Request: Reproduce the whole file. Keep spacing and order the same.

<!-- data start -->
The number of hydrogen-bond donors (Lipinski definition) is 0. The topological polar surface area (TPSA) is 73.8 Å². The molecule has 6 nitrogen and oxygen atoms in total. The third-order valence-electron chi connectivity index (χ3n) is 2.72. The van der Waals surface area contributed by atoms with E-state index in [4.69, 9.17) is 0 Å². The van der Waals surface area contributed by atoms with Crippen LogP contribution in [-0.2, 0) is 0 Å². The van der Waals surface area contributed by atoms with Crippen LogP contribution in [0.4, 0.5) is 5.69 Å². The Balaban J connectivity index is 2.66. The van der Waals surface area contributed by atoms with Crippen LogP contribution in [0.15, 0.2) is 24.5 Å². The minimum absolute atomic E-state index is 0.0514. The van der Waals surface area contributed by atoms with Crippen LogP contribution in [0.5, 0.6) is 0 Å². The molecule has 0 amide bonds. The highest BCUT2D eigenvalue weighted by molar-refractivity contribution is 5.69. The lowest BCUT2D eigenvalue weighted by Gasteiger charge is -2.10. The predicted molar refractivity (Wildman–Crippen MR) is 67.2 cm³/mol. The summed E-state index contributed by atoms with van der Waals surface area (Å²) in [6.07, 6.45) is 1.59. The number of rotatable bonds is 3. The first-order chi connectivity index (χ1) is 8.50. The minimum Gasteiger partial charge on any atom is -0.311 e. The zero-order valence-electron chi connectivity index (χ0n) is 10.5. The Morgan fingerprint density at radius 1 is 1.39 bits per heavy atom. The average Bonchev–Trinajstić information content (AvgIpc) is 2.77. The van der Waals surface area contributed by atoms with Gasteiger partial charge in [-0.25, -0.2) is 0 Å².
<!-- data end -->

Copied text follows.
The number of hydrogen-bond donors (Lipinski definition) is 0. The topological polar surface area (TPSA) is 73.8 Å². The molecule has 6 nitrogen and oxygen atoms in total. The third-order valence-electron chi connectivity index (χ3n) is 2.72. The van der Waals surface area contributed by atoms with E-state index in [4.69, 9.17) is 0 Å². The van der Waals surface area contributed by atoms with Crippen LogP contribution in [-0.2, 0) is 0 Å². The van der Waals surface area contributed by atoms with Crippen LogP contribution in [0.4, 0.5) is 5.69 Å². The Balaban J connectivity index is 2.66. The van der Waals surface area contributed by atoms with Crippen LogP contribution in [0.15, 0.2) is 24.5 Å². The minimum absolute atomic E-state index is 0.0514. The van der Waals surface area contributed by atoms with Crippen LogP contribution in [0.5, 0.6) is 0 Å². The molecule has 0 amide bonds. The highest BCUT2D eigenvalue weighted by molar-refractivity contribution is 5.69. The lowest BCUT2D eigenvalue weighted by Gasteiger charge is -2.10. The predicted molar refractivity (Wildman–Crippen MR) is 67.2 cm³/mol. The summed E-state index contributed by atoms with van der Waals surface area (Å²) in [6.07, 6.45) is 1.59. The number of rotatable bonds is 3. The first-order chi connectivity index (χ1) is 8.50. The minimum Gasteiger partial charge on any atom is -0.311 e. The zero-order valence-electron chi connectivity index (χ0n) is 10.5. The Morgan fingerprint density at radius 1 is 1.39 bits per heavy atom. The average Bonchev–Trinajstić information content (AvgIpc) is 2.77. The van der Waals surface area contributed by atoms with Gasteiger partial charge in [-0.25, -0.2) is 0 Å².